British Army to replace Nlaw anti-tank weapons given to Ukraine
The British Army will buy thousands of Nlaw anti-tank weapons to replace those given to Ukraine.
The government has announced a £229 million deal with Saab to purchase more of the Swedish-developed fire-and-forget missiles, which have proved extremely effective at destroying Russian tanks.
Weighing 12.5kg (28lb), the shoulder-launched missile systems are manufactured in Belfast by the subcontractor Thales UK, a subsidiary of a French defence company. They have a range of up to 800m (half a mile) and use a predicted line of sight to lock on to targets.
The UK has donated about 7,000 missiles to Ukraine, a figure representing about half the British stockpile, defence sources have told The Times. Each missile costs about £30,000, meaning the new contract should replace all those given to Kyiv.
The Nlaws will start being delivered in 2024, with the last expected to arrive in 2026. Under a separate procurement programme, the British Army will also receive 500 missiles next year.
Ben Wallace, the defence secretary, said the purchase of the Nlaws would support jobs in the UK. “These next generation light anti-tank weapons have played a decisive role in supporting Ukraine’s army to drive back Russia’s illegal invading forces,” he said.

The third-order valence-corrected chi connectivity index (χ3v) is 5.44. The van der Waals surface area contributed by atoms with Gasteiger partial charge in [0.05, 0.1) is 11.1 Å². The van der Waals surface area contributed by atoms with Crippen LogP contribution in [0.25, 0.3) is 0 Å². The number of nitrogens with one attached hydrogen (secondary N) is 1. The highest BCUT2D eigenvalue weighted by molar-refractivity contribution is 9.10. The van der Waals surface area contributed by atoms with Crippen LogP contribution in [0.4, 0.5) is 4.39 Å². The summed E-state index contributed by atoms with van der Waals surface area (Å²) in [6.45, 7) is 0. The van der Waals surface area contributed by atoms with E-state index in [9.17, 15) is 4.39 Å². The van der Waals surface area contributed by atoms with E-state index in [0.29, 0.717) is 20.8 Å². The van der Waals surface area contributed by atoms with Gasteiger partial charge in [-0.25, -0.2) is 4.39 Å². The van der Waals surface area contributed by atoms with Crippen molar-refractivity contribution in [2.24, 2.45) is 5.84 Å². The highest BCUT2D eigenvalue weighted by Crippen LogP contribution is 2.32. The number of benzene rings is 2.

“Working with our first-class industry partners, we are continuing to fulfil our commitment to Nato by ensuring our armed forces will receive a steady supply of these weapons over the coming years, whilst supporting UK jobs.”
The Ukrainian army received training on Nlaws from 30 British soldiers who flew to Yavoriv, in the west of the country, a month before the beginning of the invasion. The Yavoriv military base was targeted by Moscow following the outbreak of war.
Labour criticised the delay before the missiles are delivered. John Healey, the shadow defence secretary, said: “Ministers have finally got their act together to sign a contract for restocking the Nlaw anti-tank weapons which have been vital to Ukraine.
“But the first new Nlaws still won’t be delivered until two years after the invasion,” he added, “and it’s not clear when the MoD will sign contracts to restock other weapons and ammunition needed for the British Army and to support Ukraine.”